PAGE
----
Calgary

Sundre artist takes gold at ice sculpture competition in China

Alberta artist Morton Burke has won the gold medal at the Harbin Ice and Snow Festival, an international snow sculpting competition in China.

Morton Burke and his team carved four huge buffalo heads out of ice in 3 days

Sundre's Morton Burke, left, headed the Atti2ude ice sculpting team in China, which included, from left, Brontie Burke, Beata Rostas and Gerard Motondi. (Submitted by Morton Burke)

Alberta artist Morton Burke has won the gold medal at the Harbin Ice and Snow Festival, an international snow sculpting competition in China.

Burke and his team, the Atti2ude Club, won gold for excellence in sculpture for their artwork, which featured four large buffalo heads facing in different directions.

Burke told the Calgary Homestretch that he chose the buffalo as an image that projects nature's power.

"The title of the piece was The Power of Nature and our statement about that sculpture was that the Earth is facing challenges that threaten its beauty and creatures, and the power of nature could come together from all four directions to protect and defend it."

The team had three days and six hours to work on the sculpture, which is 14 feet tall (4.3 metres) — each head is eight feet tall (2.4 metres) — in temperatures between –20 and –30 C.

"Luckily, our adrenaline level was high, and that kept us warm along with the fact that we had to work very quickly," Burke said.

The international team was made up of Burke and his sister Brontie Burke of Calgary, Beata Rostas of Hungary and Gerard Motondi of Kenya.

Ice sculpting tools used during competition by the Atti2ude team in Harbin, China. (Morton Burke)

Burke said he had worked with Motondi and Rostas once before, during an event in Russia.

Burke normally works in stone, and had worked with snow just one time before, as had Rostas.

"None of us were very experienced in snow," he said. We learned a lot while we were working, and the big thing was a change in temperature and the location of the sun — that really changed the characteristics of the material throughout the day. So sometimes it was hard and would break off in big lumps and sometimes it was sugary and it just flaked off."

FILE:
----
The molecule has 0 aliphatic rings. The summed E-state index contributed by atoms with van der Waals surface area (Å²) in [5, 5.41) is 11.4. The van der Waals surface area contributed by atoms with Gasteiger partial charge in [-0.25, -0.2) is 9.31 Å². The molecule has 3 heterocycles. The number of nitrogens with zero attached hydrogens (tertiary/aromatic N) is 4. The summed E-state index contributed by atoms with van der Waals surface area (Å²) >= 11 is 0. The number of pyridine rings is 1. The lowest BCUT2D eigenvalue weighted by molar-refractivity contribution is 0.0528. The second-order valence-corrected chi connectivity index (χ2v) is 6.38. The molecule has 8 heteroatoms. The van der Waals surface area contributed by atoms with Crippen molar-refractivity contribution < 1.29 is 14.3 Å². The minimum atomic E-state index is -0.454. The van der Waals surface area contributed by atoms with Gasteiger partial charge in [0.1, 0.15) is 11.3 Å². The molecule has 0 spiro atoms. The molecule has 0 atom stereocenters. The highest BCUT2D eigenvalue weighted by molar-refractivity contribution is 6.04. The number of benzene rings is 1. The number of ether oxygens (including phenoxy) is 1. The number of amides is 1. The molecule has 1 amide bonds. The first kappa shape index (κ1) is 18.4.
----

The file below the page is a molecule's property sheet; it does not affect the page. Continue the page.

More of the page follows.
The team used finger chisels, shovels, spoons and table knives to create the intricate features of the four-headed sculpture.

A team member works on final details during the last day of the ice sculpture competition in Harbin, China. (Morton Burke)

Burke had planned out the design and brought a model of it with him. The team used that as a guide.

"We had that to refer to when we completed one element successfully, then it was quite easy with highly skilled sculptors for them to just duplicate it on all four heads," he said.

The competition was filled with teams from around the world.

"The competition was unbelievable — experienced teams from different countries around the world —and so we were a little intimidated at first," Burke said. "But when we got into our own, we were comfortable, and just worked away at our own pace, and we completed our piece in the time allowed."

Burke said part of the fun was having large crowds watch their every move.

"I don't have figures this year, but last year 18 million people attended the event. So at times, well, it was security guards to keep the public back from us," he said. "But at times, we just had to kind of break the rules and open the retaining fence and let them come in and take pictures with us. It was a lot of fun and really exciting."

The ice sculptures will stay up as public art for the rest of the winter. 

Burke, the creator of the Bergen Rocks Sculpture Symposium based in Sundre, Alta., said his next project will be to disperse 20 monumental stone sculptures throughout southern Alberta, and to continue promoting art in the province.


With files from the Calgary Homestretch.

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